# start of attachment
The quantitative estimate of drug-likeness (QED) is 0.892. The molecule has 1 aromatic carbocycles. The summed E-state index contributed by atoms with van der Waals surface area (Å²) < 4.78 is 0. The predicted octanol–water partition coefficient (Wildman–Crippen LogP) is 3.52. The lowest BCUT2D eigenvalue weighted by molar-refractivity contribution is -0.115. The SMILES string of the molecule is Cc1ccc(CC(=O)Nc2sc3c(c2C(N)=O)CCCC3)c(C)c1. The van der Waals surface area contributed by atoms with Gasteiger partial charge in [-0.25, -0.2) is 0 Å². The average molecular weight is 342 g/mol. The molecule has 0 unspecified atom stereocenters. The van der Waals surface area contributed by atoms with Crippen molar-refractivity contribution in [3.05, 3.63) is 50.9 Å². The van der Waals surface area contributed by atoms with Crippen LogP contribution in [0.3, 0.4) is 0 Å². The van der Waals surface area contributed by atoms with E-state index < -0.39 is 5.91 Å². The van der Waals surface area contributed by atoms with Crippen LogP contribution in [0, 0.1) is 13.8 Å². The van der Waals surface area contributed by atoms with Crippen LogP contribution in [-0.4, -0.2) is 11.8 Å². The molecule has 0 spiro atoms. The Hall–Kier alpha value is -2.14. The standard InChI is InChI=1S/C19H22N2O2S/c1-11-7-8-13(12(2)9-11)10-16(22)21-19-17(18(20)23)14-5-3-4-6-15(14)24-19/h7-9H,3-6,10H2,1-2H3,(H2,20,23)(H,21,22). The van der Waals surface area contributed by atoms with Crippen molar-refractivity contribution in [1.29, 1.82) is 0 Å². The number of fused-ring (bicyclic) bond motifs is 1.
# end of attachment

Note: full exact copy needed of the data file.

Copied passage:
The quantitative estimate of drug-likeness (QED) is 0.892. The molecule has 1 aromatic carbocycles. The summed E-state index contributed by atoms with van der Waals surface area (Å²) < 4.78 is 0. The predicted octanol–water partition coefficient (Wildman–Crippen LogP) is 3.52. The lowest BCUT2D eigenvalue weighted by molar-refractivity contribution is -0.115. The SMILES string of the molecule is Cc1ccc(CC(=O)Nc2sc3c(c2C(N)=O)CCCC3)c(C)c1. The van der Waals surface area contributed by atoms with Gasteiger partial charge in [-0.25, -0.2) is 0 Å². The average molecular weight is 342 g/mol. The molecule has 0 unspecified atom stereocenters. The van der Waals surface area contributed by atoms with Crippen molar-refractivity contribution in [3.05, 3.63) is 50.9 Å². The van der Waals surface area contributed by atoms with Crippen LogP contribution in [0.3, 0.4) is 0 Å². The van der Waals surface area contributed by atoms with E-state index < -0.39 is 5.91 Å². The van der Waals surface area contributed by atoms with Crippen LogP contribution in [0, 0.1) is 13.8 Å². The van der Waals surface area contributed by atoms with Crippen LogP contribution in [-0.4, -0.2) is 11.8 Å². The molecule has 0 spiro atoms. The Hall–Kier alpha value is -2.14. The standard InChI is InChI=1S/C19H22N2O2S/c1-11-7-8-13(12(2)9-11)10-16(22)21-19-17(18(20)23)14-5-3-4-6-15(14)24-19/h7-9H,3-6,10H2,1-2H3,(H2,20,23)(H,21,22). The van der Waals surface area contributed by atoms with Crippen molar-refractivity contribution in [1.29, 1.82) is 0 Å². The number of fused-ring (bicyclic) bond motifs is 1.